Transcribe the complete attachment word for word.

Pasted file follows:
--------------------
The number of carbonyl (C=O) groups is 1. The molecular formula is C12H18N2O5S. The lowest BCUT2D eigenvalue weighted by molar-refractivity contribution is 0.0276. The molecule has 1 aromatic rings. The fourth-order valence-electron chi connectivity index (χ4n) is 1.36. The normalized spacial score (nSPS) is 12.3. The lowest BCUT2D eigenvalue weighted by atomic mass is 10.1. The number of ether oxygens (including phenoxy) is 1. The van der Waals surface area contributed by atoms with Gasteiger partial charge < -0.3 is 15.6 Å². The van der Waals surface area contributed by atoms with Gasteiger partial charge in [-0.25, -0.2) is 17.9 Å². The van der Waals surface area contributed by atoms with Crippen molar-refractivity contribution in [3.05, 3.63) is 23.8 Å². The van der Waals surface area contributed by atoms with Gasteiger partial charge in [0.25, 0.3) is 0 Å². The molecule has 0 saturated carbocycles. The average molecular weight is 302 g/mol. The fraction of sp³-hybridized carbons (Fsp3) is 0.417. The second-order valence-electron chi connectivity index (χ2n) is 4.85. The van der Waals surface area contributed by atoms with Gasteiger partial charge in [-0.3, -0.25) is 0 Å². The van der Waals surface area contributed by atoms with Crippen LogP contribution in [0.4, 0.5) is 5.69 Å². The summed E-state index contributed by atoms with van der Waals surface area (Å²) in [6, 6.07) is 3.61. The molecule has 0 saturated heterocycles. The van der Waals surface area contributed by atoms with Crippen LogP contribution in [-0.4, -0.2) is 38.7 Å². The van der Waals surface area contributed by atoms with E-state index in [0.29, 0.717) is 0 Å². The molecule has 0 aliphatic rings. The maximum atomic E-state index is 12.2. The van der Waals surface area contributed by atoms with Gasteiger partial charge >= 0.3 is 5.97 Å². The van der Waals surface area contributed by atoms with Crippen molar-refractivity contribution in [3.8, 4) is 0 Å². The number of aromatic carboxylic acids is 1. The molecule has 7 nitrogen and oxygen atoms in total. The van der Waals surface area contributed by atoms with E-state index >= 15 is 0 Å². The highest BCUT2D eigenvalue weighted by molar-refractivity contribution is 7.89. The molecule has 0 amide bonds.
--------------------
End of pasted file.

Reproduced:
The number of carbonyl (C=O) groups is 1. The molecular formula is C12H18N2O5S. The lowest BCUT2D eigenvalue weighted by molar-refractivity contribution is 0.0276. The molecule has 1 aromatic rings. The fourth-order valence-electron chi connectivity index (χ4n) is 1.36. The normalized spacial score (nSPS) is 12.3. The lowest BCUT2D eigenvalue weighted by atomic mass is 10.1. The number of ether oxygens (including phenoxy) is 1. The van der Waals surface area contributed by atoms with Gasteiger partial charge < -0.3 is 15.6 Å². The van der Waals surface area contributed by atoms with Gasteiger partial charge in [-0.25, -0.2) is 17.9 Å². The van der Waals surface area contributed by atoms with Crippen molar-refractivity contribution in [3.05, 3.63) is 23.8 Å². The van der Waals surface area contributed by atoms with Gasteiger partial charge in [0.25, 0.3) is 0 Å². The molecule has 0 saturated carbocycles. The average molecular weight is 302 g/mol. The fraction of sp³-hybridized carbons (Fsp3) is 0.417. The second-order valence-electron chi connectivity index (χ2n) is 4.85. The van der Waals surface area contributed by atoms with Gasteiger partial charge in [-0.3, -0.25) is 0 Å². The van der Waals surface area contributed by atoms with Crippen LogP contribution in [0.4, 0.5) is 5.69 Å². The summed E-state index contributed by atoms with van der Waals surface area (Å²) in [6, 6.07) is 3.61. The molecule has 0 saturated heterocycles. The van der Waals surface area contributed by atoms with Crippen LogP contribution in [-0.4, -0.2) is 38.7 Å². The van der Waals surface area contributed by atoms with E-state index in [0.29, 0.717) is 0 Å². The molecule has 0 aliphatic rings. The maximum atomic E-state index is 12.2. The van der Waals surface area contributed by atoms with Gasteiger partial charge >= 0.3 is 5.97 Å². The van der Waals surface area contributed by atoms with Crippen molar-refractivity contribution in [3.8, 4) is 0 Å². The number of aromatic carboxylic acids is 1. The molecule has 7 nitrogen and oxygen atoms in total. The van der Waals surface area contributed by atoms with E-state index >= 15 is 0 Å². The highest BCUT2D eigenvalue weighted by molar-refractivity contribution is 7.89. The molecule has 0 amide bonds.